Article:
This full size mahogany body lap steel features 36 frets and offers a single coil pickup for clear and bright sound. Unlike a typical guitar, the strings of a lap steel are not pressed to a fret when
sounding a note; rather, the player holds a metal slide called a steel (or tone bar) in one hand, which is moved along the strings to change the instrument's pitch while the other hand plucks or picks the strings. It is perfect for Blues, Rock, Hawaiian, Country, Bluegrass, and Western Swing. This lap steel has a fully adjustable bridge that allows you to adjust overall string height and individual string intonation. The strings are spaced widely, with 3/8" between each one. This makes it very easy and enjoyable to play. The single coil pickup has 8K ohm resistance. To hear how it sounds, check out the video!
Q: Are hard cases available for this instrument?
A: Yes! To see the suggested hard case for any item listed at rondomusic.com, simply put that item into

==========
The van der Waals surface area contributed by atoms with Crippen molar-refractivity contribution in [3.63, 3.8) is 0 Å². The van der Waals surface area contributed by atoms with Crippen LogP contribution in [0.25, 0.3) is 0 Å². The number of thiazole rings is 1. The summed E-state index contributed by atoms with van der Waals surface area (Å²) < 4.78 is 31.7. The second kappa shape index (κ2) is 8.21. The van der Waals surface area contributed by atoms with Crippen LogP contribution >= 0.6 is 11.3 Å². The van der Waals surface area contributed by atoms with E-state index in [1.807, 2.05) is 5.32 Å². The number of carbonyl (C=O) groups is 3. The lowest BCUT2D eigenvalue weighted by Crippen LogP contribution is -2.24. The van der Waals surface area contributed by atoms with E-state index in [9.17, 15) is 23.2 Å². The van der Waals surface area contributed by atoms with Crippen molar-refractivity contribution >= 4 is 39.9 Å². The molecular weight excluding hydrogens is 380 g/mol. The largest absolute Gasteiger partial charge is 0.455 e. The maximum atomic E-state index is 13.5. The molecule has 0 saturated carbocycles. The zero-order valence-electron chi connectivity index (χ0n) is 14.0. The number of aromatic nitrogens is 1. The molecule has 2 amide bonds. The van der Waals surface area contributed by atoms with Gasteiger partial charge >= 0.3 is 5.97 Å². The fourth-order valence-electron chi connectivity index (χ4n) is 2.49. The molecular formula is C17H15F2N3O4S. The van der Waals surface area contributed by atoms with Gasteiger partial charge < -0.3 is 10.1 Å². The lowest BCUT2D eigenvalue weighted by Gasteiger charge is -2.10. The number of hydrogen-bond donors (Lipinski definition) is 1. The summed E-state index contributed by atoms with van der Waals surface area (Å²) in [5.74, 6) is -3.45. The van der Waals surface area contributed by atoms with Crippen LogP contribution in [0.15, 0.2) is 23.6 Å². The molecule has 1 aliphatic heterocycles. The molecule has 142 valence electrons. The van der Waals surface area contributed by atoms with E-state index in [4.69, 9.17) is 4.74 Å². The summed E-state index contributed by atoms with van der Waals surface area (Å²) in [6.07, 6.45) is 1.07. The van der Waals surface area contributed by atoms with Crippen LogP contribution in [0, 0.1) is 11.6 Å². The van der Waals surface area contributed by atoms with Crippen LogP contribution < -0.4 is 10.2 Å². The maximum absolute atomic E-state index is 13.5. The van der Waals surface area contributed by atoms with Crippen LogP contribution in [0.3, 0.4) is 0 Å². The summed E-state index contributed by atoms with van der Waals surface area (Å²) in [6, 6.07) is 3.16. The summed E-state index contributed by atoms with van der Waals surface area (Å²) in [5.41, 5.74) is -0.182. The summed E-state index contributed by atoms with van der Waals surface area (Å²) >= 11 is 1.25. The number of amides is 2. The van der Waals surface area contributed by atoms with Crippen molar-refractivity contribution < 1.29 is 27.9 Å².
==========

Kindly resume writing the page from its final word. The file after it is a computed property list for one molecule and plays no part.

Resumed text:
the shopping cart. The suggested hard case will then appear if one is available.
Q: How do you tune it?
A: The lap steel comes from the factory tuned to Open G (D-G-D-G-B-D). However, unlikely most any other lap steel available, this model comes with an ADJUSTABLE BRIDGE, which means a variety of tunings are possible. Blues and Rock players tend to favor Open G and Open A. Open A raises each of the notes a whole-step (2 frets) to E-A-E-A-C#-E.
Open D and Open E are also commonly used.
Open D is tuned D-A-D-F#-A-D, and open E is a whole-step higher: E-B-E-G#-B-E. Joe Perry of Aerosmith uses Open E on his electric lap steel. David Lindley is another player who uses transposed variations of these tunings.
Bluegrass and Country Dobro players tend to favor an altered G tuning, often called "High-G", where the 6th string is tuned up to "G" instead of down to "D", and the 5th string is also tuned up, to B: G-B-D-G-B-D. They also sometimes raise it up to "High-A": A-C#-E-A-C#-E.